Regarding the issue of religious freedom: as I said previously, Mogherini has emphasized her interest in the matter. We will have to see what she manages to do. As to the events related to the violence carried out by the Islamic State, the European Union can make an effort at the diplomatic level to effect a minimal coordination between the decisions of national registries. However, to date, they remain the nerve centers that decide the issue.
Should Pope Francis’ visit to the European Parliament be viewed as the visit of a religious leader or of a head of state?
One could formally sustain the latter view, but I think the invitation was extended to him primarily as a religious leader. Martin Schulz was always keen on the institutions of the European Union engaging in dialogue with religions, much more so than Barroso when he was President of the European Commission. As Cardinal Marx, President of COMECE, pointed out, the Pope’s visit is particularly significant because it is taking place before an official visit to one of the Member States.
The positions of the Church on important issues such as life, the economy, family, etc. are decidedly different than those increasingly held by the EU. What is the relationship between the EU and the Church? What impact can the Pope’s visit have, from a point of view of guidance on these issues?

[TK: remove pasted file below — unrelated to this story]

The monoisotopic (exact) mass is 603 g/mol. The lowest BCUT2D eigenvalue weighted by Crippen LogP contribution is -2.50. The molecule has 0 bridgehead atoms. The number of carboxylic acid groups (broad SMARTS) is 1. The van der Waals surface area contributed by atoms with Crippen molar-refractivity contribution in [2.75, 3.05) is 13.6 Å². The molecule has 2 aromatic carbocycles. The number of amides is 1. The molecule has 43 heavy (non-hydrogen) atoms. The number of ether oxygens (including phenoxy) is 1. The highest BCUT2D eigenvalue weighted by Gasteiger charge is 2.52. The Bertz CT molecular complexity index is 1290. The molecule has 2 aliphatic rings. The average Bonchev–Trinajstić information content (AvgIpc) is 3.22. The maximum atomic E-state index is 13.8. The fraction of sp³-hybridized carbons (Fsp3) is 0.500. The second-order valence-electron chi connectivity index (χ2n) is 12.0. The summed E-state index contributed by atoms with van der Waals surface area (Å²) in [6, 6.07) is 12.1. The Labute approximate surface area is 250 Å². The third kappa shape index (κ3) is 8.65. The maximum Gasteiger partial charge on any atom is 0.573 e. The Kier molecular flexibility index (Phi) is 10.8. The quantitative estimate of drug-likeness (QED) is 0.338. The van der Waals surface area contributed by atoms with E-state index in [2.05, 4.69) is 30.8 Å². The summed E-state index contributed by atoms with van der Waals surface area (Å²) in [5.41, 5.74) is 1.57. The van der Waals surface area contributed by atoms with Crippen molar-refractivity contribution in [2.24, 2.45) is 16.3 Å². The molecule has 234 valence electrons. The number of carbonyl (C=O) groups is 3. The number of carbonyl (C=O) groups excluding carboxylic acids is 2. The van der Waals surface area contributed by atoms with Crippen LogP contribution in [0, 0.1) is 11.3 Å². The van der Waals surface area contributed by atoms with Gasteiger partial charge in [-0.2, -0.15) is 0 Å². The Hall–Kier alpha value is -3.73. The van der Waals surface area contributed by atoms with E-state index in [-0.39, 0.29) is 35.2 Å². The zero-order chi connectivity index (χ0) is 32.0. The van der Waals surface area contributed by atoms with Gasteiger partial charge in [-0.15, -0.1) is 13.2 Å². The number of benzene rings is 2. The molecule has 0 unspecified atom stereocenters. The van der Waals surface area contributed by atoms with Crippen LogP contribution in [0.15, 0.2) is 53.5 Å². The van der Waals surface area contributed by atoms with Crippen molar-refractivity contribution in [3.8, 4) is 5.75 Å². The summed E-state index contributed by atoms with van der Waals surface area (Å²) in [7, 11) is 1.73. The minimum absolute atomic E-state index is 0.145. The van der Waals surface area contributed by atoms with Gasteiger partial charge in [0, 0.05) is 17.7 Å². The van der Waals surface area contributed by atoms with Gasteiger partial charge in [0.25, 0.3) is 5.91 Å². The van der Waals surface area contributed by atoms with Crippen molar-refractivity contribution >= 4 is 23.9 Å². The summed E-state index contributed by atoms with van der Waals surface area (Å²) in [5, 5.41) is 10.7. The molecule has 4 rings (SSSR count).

I would say that there has not always been an explicit conflict between the positions of the European Union as such, and those of the Church. Increasingly, the positions of the EU institutions simply reflect modernity (or post-modernity). The Church — through the COMECE — carries out her legitimate work in Brussels through dialogue on all the issues, by expressing her point of view. Pope Francis’s visit could certainly have an effect by reviving the debate, especially on issues related to society and the economy. His speech could also definitely touch upon broader issues related to the increasing secularization of Europe.